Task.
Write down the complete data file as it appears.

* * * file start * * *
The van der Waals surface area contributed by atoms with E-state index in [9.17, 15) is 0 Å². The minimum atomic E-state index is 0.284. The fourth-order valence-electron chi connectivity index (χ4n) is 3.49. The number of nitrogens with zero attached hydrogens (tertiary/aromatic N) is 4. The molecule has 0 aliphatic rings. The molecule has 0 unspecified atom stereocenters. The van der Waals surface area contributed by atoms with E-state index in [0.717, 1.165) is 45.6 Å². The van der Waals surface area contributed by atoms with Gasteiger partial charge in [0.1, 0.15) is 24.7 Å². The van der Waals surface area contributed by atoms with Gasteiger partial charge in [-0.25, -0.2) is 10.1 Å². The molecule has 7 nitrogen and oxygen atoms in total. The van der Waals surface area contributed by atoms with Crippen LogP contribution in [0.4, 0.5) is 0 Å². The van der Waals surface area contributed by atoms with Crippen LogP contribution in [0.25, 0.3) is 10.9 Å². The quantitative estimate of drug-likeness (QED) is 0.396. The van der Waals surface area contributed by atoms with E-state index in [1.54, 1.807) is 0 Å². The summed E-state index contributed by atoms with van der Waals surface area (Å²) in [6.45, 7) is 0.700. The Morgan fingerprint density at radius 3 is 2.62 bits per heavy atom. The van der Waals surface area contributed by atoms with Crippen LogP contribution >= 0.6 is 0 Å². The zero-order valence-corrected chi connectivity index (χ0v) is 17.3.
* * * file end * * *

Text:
The van der Waals surface area contributed by atoms with E-state index in [9.17, 15) is 0 Å². The minimum atomic E-state index is 0.284. The fourth-order valence-electron chi connectivity index (χ4n) is 3.49. The number of nitrogens with zero attached hydrogens (tertiary/aromatic N) is 4. The molecule has 0 aliphatic rings. The molecule has 0 unspecified atom stereocenters. The van der Waals surface area contributed by atoms with E-state index in [0.717, 1.165) is 45.6 Å². The van der Waals surface area contributed by atoms with Gasteiger partial charge in [0.1, 0.15) is 24.7 Å². The van der Waals surface area contributed by atoms with Gasteiger partial charge in [-0.25, -0.2) is 10.1 Å². The molecule has 7 nitrogen and oxygen atoms in total. The van der Waals surface area contributed by atoms with Crippen LogP contribution in [0.4, 0.5) is 0 Å². The van der Waals surface area contributed by atoms with Crippen LogP contribution in [0.25, 0.3) is 10.9 Å². The quantitative estimate of drug-likeness (QED) is 0.396. The van der Waals surface area contributed by atoms with E-state index in [1.54, 1.807) is 0 Å². The summed E-state index contributed by atoms with van der Waals surface area (Å²) in [6.45, 7) is 0.700. The Morgan fingerprint density at radius 3 is 2.62 bits per heavy atom. The van der Waals surface area contributed by atoms with Crippen LogP contribution >= 0.6 is 0 Å². The zero-order valence-corrected chi connectivity index (χ0v) is 17.3.